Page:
Curious minds select the most fascinating podcasts from around the world. Discover hand-piqd audio recommendations on your favorite topics.
Freelance journalist currently based in Berlin, chronicling the effects of populism on elections in Europe. Former Washington-based political reporter for CBS News, Politico and National Journal.
How can Hungarian Prime Minister Viktor Orbán claim he's a democrat when he's spent nearly a decade working to chip away at his country's democratic institutions? And why does he hate George Soros so much?
In this podcast, the first of a series from the Bertelsmann Foundation and Humanity in Action, host Andrew Keen explores these subjects with Michael Ignatieff, rector and president of Budapest's Central European University. As an organization founded by Soros, CEU has found itself consistently in Orbán's crosshairs — and may be forced to move to Vienna as a result of Orbán's efforts.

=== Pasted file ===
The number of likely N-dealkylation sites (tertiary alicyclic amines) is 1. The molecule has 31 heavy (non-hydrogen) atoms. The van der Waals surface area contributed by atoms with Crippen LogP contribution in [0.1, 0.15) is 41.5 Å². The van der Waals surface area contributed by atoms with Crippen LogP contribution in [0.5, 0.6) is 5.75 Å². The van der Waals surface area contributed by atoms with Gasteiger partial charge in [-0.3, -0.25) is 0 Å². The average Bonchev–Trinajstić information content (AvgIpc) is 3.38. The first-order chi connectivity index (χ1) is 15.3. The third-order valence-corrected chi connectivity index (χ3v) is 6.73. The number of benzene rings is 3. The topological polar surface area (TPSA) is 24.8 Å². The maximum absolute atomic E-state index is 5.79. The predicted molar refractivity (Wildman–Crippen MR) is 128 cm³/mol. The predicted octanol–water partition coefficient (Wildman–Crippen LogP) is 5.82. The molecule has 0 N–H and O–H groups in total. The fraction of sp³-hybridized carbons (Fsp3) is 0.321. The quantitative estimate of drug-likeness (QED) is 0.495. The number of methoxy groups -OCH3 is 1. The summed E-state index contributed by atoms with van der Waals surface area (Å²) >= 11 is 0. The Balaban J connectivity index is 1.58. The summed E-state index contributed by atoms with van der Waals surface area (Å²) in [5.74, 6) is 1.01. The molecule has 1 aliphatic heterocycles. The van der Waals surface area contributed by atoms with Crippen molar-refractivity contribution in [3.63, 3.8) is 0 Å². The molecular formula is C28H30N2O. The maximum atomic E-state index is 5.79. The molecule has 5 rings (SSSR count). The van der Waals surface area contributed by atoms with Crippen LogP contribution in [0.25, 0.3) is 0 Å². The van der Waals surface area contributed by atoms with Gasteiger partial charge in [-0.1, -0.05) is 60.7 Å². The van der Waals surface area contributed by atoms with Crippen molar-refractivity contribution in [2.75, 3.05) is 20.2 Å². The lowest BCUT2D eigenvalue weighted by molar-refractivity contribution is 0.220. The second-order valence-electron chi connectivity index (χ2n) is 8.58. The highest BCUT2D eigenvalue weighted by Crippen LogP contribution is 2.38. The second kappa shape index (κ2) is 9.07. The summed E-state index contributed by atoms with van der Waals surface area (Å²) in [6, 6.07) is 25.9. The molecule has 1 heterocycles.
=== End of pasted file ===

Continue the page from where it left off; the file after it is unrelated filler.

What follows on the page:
Ignatieff explains the relationship between Orbán and Soros, and looks at just how Hungary has reached the point it's at today. He differentiates between fascist regimes of the 20th century and so-called "illiberal democracies" like Orbán's by noting that its methods don't involve imprisonment and violence so much as intimidation and control of media and online communication. And while Orbán can say he's a democrat because he was democratically elected, Ignatieff says that attention to minority rights and individual rights are what differentiates a liberal democrat from someone like Orbán.
Hungary is perhaps the most high-profile test case for challenges to democracy in the West; this podcast provides interesting insight into and perspective on the shifts that have taken place there.